Peering nearly 11 billion years back, scientists uncover a galaxy not by its light emission, but its absorption.
In the vastness of space, light is the beacon that guides astronomers. Whether it’s the warm glow of a distant sun or the sharp flash from an exploding star, these radiations guide our search for galaxies. But what happens when a galaxy hides not by emitting light but by absorbing it?
When we observe space, we’re essentially looking for sources of light. Be it the blazing brilliance of a sun or the subtle reflection from a planet, it’s all about the light. Similarly, galaxies, the grand celestial cities of stars, primarily become visible through the light they emit across the electromagnetic spectrum.
However, an intriguing alternate method focuses on the ability of a galaxy to swallow light, giving researchers a unique perspective.
The Absorption Phenomenon
Picture a galaxy positioned perfectly in the sightline of a distant, luminous object. This galaxy, with its interstellar gas and dust, can absorb certain wavelengths of that background light. When astronomers map out the light spectrum, these absorptions present themselves as distinct “holes,” signifying a galaxy’s stealthy presence.
By analyzing where these gaps occur, scientists can deduce physical characteristics of the hiding galaxy. The radiant backdrop, often a quasar with its hungry supermassive black hole, highlights the obstructing galaxy like a stadium projector would a firefly.
Chasing the Universe’s Ghosts
Johan Fynbo, an astronomy professor at Copenhagen’s Cosmic Dawn Center, finds these elusive galaxies fascinating. He identifies potential galaxies of interest by searching for unusually red quasars, hinting at the presence of a foreground galaxy absorbing the blue light.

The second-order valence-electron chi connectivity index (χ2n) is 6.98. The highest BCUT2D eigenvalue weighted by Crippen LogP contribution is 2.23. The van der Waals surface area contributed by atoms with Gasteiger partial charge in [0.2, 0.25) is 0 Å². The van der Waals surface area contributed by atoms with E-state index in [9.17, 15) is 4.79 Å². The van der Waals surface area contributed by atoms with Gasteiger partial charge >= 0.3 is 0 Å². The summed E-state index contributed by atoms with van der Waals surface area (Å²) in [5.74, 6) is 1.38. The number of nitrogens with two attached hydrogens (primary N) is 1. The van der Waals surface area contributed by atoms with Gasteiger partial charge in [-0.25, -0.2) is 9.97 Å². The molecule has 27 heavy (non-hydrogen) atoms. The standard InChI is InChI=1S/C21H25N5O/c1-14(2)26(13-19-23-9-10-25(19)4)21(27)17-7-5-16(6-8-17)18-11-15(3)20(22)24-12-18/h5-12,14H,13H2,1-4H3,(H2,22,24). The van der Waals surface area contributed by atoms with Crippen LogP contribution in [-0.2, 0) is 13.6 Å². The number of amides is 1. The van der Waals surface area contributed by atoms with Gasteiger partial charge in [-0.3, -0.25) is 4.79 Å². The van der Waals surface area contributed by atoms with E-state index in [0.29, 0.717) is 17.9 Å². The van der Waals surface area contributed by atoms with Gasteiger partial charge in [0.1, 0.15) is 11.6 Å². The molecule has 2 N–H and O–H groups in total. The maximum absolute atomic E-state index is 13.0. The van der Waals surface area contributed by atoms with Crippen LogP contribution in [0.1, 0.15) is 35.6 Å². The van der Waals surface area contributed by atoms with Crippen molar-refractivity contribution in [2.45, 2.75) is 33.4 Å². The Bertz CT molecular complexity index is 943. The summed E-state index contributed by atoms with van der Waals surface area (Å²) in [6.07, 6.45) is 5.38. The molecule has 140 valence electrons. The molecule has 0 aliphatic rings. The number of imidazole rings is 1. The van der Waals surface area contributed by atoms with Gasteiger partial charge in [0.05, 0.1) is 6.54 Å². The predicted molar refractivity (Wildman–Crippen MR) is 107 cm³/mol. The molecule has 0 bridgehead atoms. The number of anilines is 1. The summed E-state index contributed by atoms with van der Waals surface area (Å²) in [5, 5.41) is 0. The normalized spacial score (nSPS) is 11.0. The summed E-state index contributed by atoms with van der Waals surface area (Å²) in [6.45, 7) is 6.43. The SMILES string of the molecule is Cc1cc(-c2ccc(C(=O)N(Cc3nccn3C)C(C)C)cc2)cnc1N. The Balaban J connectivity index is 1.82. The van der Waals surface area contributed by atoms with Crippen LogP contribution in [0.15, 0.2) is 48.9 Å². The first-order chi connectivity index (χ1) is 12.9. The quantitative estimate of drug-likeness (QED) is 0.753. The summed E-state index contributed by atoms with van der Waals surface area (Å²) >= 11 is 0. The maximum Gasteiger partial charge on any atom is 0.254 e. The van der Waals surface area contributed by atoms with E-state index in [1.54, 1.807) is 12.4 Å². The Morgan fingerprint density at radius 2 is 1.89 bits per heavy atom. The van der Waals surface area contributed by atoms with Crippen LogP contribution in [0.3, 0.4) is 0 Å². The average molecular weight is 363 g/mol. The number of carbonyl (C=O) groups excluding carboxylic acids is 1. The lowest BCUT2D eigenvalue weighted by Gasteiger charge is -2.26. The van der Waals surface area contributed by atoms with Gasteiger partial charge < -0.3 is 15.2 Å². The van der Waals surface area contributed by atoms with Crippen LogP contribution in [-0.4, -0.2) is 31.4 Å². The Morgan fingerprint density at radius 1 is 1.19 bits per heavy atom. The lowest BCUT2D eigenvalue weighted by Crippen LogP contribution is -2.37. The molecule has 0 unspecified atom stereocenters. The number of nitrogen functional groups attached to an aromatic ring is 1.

This method has led to several discoveries. The primary challenge then becomes finding emitted light from the galaxy responsible for the absorption.
A Galactic Twin in the Making?
A recent endeavor had Fynbo’s team pursuing light from a distinctive absorber, notable for causing significant reddening of a background quasar. This absorber stood out, swallowing more light than usual, suggesting it could be similar to our Milky Way.
Lise Christensen, an associate professor at the Cosmic Dawn Center and a contributor to the study, noted that the absorber’s features resemble the dust in our Milky Way and neighboring galaxies. However, while the primary absorbing galaxy remained elusive, they found another neighboring star-forming galaxy.
Interestingly, these galaxies’ proximity ensures they remain gravitationally bound, unaffected by the universe’s expansion. This indicates they’ll eventually form a galaxy group, reminiscent of our Local Group, which includes the Milky Way and Andromeda among others.
Fynbo is eager to dive back into this field, using more advanced telescopes in hopes of unveiling more hidden galaxies.
PLEASE READ: Have something to add? Visit Curiosmos on Facebook. Join the discussion in our mobile Telegram group. Also, follow us on Google News. Interesting in history, mysteries, and more? Visit Ancient Library’s Telegram group and become part of an exclusive group.